I am 23 years younger then my husband and have been married for 40 years. I knew that I would likely assume a caretaker role at some point....but at 65 I miss the relationship we had.

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This is not a personal experience, but I had a friend whose partner is 30 years his junior. He is now 82 and she is 52. They have been together for almost 20 years. He was previously married to a woman his age and it was not a good marriage. He is not an easy man to love. In his current relationship, his SO takes very good care of him. He has had some health issues and scares and she has remained by his side throughout. They have withstood the “oh, your daughter is so beautiful!” remarks and so on.

I can say that that significant differences in ages not withstanding, even couples near the same age have the same fears you do. My husband has heart failure as well and the stress and worry over that has darned near wore me out. I finally decided I would do everything I could to keep him happy and comfortable. He is bedridden and I do everything for him but feed him. Life without him is a black void I do not spend time staring down into or it will consume me with depression and anxiety. Enjoy your hubby for the same reasons you fell in love with him for the first place.
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Reply to Ahmijoy

I’m sorry you’re hurting.
My husband is 11 years older than me, but I could have easily been the one who got ill.
I believe we all ‘miss the relationship we once had’ with our loved one.
It is heartbreaking.
Some days I can’t believe it ends like this.
It helps to remember the many good years we had together & to be thankful for them.
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Reply to Neile6
againx100 Sep 18, 2019
Yes, the relationship with our LOs does disappear as they age. There is often little or nothing left of the relationship. It's a huge loss, leaving the caregiver with no relationship but lots of work and sadness.
I too am 24 years younger than my husband. My husband has had dementia for 7 years and could no longer do anything for himself. Where we are blessed is he knows me and his environments do he stays happy doing things we CAN do together. Movies, walks, visiting with friends and family and of course our meals. That said, I very often am grateful that I am 24 years younger because if I was my husbands age never can I hold up with what is required as a caregiver. I get me strength my reaching out to any service or break I can get. I have the gift of an adult day care my husband attends Monday through Friday. I am not at all saying this is easy, but by allowing other services and friends to help it relieves the resentment. I try to not look at what I lost but embrace what I still have. Bless you and everyone on this most difficult journey.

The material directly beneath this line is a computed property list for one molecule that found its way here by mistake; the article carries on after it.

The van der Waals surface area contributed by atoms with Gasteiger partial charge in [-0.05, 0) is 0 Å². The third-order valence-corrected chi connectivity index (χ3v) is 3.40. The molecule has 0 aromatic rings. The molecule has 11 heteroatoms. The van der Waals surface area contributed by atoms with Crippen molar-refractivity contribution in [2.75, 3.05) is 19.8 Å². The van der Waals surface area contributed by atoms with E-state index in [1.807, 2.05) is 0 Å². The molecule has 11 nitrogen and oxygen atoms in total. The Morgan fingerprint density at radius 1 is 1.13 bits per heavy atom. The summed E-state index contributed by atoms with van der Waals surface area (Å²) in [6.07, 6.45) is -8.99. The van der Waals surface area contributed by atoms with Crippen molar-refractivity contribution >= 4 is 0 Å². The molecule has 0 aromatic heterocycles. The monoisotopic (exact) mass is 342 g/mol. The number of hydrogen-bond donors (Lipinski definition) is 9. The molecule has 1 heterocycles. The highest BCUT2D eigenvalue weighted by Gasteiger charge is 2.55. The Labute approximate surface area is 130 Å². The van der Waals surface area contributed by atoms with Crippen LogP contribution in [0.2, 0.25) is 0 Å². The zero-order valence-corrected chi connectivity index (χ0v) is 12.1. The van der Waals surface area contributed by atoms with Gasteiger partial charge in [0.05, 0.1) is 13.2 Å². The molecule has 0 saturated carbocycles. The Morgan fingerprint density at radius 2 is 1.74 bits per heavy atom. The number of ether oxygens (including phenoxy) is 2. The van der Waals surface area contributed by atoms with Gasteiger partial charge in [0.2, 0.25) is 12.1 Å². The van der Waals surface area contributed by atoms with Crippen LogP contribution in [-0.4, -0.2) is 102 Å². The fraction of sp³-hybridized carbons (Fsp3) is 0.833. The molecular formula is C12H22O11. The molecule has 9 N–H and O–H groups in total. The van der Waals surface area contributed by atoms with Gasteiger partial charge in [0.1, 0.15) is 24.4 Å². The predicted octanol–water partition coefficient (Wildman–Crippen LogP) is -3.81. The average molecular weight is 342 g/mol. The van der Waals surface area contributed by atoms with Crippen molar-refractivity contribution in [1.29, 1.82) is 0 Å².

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Reply to Marykaykav

I am so sorry for what you are going through.  While you are more likely to become your spouse's caregiver if they are older, it is not a given.  I fell in love with and married a man nearly 9 years older, and we raised 2 wonderful sons.  He was in better health than me until he got cancer.  While I took him to treatments and hospitals, I could not stay home with him.  I was the one with the health insurance through work.  I coped by being very busy, and by taking very good care of myself.  Grieving after he died was intense and long.

My second love is a year younger than me, but he is the one needing help.  There are hours, and even days, when I truly miss what we had together.  So this time I am piecemeal grieving.  I try to take care of self, and enjoy the time we have together.  When feeling loss, I write or talk with a friend.  Then, like Marykaykav, I try to embrace what we have.  I also try to remember that I grieve(d) because I have been lucky in love.